Tuesday, January 13, 2009

The Senate Reformation

The road to reform is never easy, especially when it involves elected officials ceding some of their authority to their political adversaries. So it's really no surprise, that senate Dems are talking about, "a path to reform," rather than some immediate shake up of the traditional ways that the body has done its business. As the NY Times opines this morning: "New York Democrats have been trumpeting the need for reform in state government for decades. Only one thing stood in their way, they argued: they needed control of lawmaking in Albany. Now they have that control — a Democratic governor plus Democratic majorities in both branches of the State Legislature. And, guess what? Instead of reform, Democrats are promising something called the “path to reform.” In other words, once again, the real thing is somewhere down the road and still out of reach."

Naturally, Republicans aren't thrilled: "This proposal does not go far enough,” said George H. Winner Jr., a Republican who represents southern central New York. “Right off, we’re starting on the wrong foot.” Republicans offered an amendment to require equal resources for all senators, an issue that has become a major source of anxiety for the Republicans, who will receive less money to run their offices than they did when they were in the majority. The irony of the Republicans’ complaints was not lost on some Democrats, who noted that they had complained for years that they lacked the resources to purchase even small items like office supplies."

But some of the proposed changes are indeed good ones: "In perhaps the most significant change, Majority Leader Malcolm Smith, D-Queens, said he would provide a base budget of $350,000 to each senator, regardless of party affiliation. Historically, budgets of Senate and Assembly members have been determined by each conference leader, effectively a way to reward or punish behavior of individual legislators. Last year, Senate majority members were given an average budget of just under $446,000; Senate minority members were given an average of $274,000 each."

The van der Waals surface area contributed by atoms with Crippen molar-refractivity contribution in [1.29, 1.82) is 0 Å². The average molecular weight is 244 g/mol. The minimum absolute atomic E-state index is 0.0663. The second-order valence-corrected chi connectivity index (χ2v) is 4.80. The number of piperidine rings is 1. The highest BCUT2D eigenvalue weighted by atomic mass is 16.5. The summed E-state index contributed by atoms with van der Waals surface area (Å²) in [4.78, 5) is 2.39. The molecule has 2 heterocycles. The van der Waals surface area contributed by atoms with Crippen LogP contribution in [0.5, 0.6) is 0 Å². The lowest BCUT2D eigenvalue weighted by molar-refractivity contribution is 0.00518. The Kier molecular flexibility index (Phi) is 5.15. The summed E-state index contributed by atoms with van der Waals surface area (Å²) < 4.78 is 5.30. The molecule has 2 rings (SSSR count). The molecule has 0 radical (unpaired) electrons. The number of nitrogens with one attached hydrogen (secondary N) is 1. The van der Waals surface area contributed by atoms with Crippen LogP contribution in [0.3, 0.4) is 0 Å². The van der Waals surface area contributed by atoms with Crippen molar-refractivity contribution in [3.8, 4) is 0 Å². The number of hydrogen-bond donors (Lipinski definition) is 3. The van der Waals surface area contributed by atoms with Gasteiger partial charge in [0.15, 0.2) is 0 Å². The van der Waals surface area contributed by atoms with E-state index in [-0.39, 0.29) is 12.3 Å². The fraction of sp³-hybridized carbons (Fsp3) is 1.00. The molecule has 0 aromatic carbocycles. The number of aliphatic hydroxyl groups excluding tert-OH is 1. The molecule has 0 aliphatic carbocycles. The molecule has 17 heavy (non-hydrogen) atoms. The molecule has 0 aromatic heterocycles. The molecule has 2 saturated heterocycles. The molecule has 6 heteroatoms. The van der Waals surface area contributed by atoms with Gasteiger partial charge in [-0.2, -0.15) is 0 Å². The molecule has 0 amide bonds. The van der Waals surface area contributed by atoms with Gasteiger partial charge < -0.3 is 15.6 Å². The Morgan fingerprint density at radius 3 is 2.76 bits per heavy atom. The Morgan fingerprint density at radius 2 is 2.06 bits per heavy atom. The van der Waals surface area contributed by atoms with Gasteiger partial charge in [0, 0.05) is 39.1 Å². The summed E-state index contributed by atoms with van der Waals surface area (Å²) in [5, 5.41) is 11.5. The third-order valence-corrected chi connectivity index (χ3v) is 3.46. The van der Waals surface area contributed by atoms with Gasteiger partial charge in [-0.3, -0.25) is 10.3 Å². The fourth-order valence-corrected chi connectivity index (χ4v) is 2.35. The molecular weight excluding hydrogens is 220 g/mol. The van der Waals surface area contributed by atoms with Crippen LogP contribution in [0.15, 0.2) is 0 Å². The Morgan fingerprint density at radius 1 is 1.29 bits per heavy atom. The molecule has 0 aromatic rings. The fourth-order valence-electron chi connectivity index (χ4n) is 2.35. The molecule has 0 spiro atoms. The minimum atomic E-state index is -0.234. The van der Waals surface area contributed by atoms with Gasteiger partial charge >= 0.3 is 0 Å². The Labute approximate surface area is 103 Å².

And in the matter of legislation, there will be a bit more of a bipartisan balance. As the Times points out: "The changes approved on Monday included provisions that give minority senators more authority to challenge the majority and play a larger role in the legislative process. The changes would also strengthen the roles of Senate committees. Under previous rules, senators in the majority party could refuse to allow minority senators to sign on as co-sponsors of legislation. But under the new rules, any senator can co-sponsor any bill."

And with the narrow majority that the Democrats hold, this is not insignificant-since all legislation will likely be looking for bipartisan support to insure passage: "Individual senators will also have more leverage to force a floor vote on legislation that has stalled in committee. Under the old rules, senators in the minority had very limited recourse if the majority had blocked a bill of theirs. They could call for a floor vote on the bill, but the “no” votes were never recorded, and debate was strictly limited. But under the new rules, full debate will be allowed and all votes will be recorded."

Much of this is necessary if the legislature is going to be able to overcome its well deserved reputation for dysfunction. But even more important will be substance-how well the body responds to the fiscal challenges. If the public perception is more of the same, than the majority party may well be vulnerable to the Republican challenge in 2010; a repeat of what happened over forty years ago.